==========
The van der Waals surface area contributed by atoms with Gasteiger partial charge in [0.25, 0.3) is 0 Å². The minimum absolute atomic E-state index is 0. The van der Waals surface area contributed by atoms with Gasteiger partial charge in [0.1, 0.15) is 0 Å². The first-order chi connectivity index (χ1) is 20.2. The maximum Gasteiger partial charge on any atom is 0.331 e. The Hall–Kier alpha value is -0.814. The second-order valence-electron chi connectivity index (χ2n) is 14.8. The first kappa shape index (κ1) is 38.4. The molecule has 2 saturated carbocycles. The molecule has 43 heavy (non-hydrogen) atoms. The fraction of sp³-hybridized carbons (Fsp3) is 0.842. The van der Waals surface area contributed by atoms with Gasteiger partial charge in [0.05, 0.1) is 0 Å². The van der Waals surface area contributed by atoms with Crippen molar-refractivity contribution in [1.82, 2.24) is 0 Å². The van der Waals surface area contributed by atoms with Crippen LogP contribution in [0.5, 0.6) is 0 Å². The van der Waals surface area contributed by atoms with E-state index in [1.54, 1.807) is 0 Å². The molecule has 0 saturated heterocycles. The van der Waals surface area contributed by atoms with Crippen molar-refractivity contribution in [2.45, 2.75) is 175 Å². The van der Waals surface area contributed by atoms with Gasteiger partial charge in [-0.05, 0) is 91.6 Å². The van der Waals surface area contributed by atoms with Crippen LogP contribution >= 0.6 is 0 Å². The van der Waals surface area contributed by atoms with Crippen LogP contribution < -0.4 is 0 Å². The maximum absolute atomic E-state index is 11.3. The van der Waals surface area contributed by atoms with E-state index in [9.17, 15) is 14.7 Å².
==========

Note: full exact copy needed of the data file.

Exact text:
The van der Waals surface area contributed by atoms with Gasteiger partial charge in [0.25, 0.3) is 0 Å². The minimum absolute atomic E-state index is 0. The van der Waals surface area contributed by atoms with Gasteiger partial charge in [0.1, 0.15) is 0 Å². The first-order chi connectivity index (χ1) is 20.2. The maximum Gasteiger partial charge on any atom is 0.331 e. The Hall–Kier alpha value is -0.814. The second-order valence-electron chi connectivity index (χ2n) is 14.8. The first kappa shape index (κ1) is 38.4. The molecule has 2 saturated carbocycles. The molecule has 43 heavy (non-hydrogen) atoms. The fraction of sp³-hybridized carbons (Fsp3) is 0.842. The van der Waals surface area contributed by atoms with Gasteiger partial charge in [0.05, 0.1) is 0 Å². The van der Waals surface area contributed by atoms with Crippen molar-refractivity contribution in [1.82, 2.24) is 0 Å². The van der Waals surface area contributed by atoms with Crippen LogP contribution in [0.5, 0.6) is 0 Å². The van der Waals surface area contributed by atoms with E-state index in [1.54, 1.807) is 0 Å². The molecule has 0 saturated heterocycles. The van der Waals surface area contributed by atoms with Crippen molar-refractivity contribution in [2.45, 2.75) is 175 Å². The van der Waals surface area contributed by atoms with Gasteiger partial charge in [-0.05, 0) is 91.6 Å². The van der Waals surface area contributed by atoms with Crippen LogP contribution >= 0.6 is 0 Å². The van der Waals surface area contributed by atoms with Crippen LogP contribution < -0.4 is 0 Å². The maximum absolute atomic E-state index is 11.3. The van der Waals surface area contributed by atoms with E-state index in [9.17, 15) is 14.7 Å².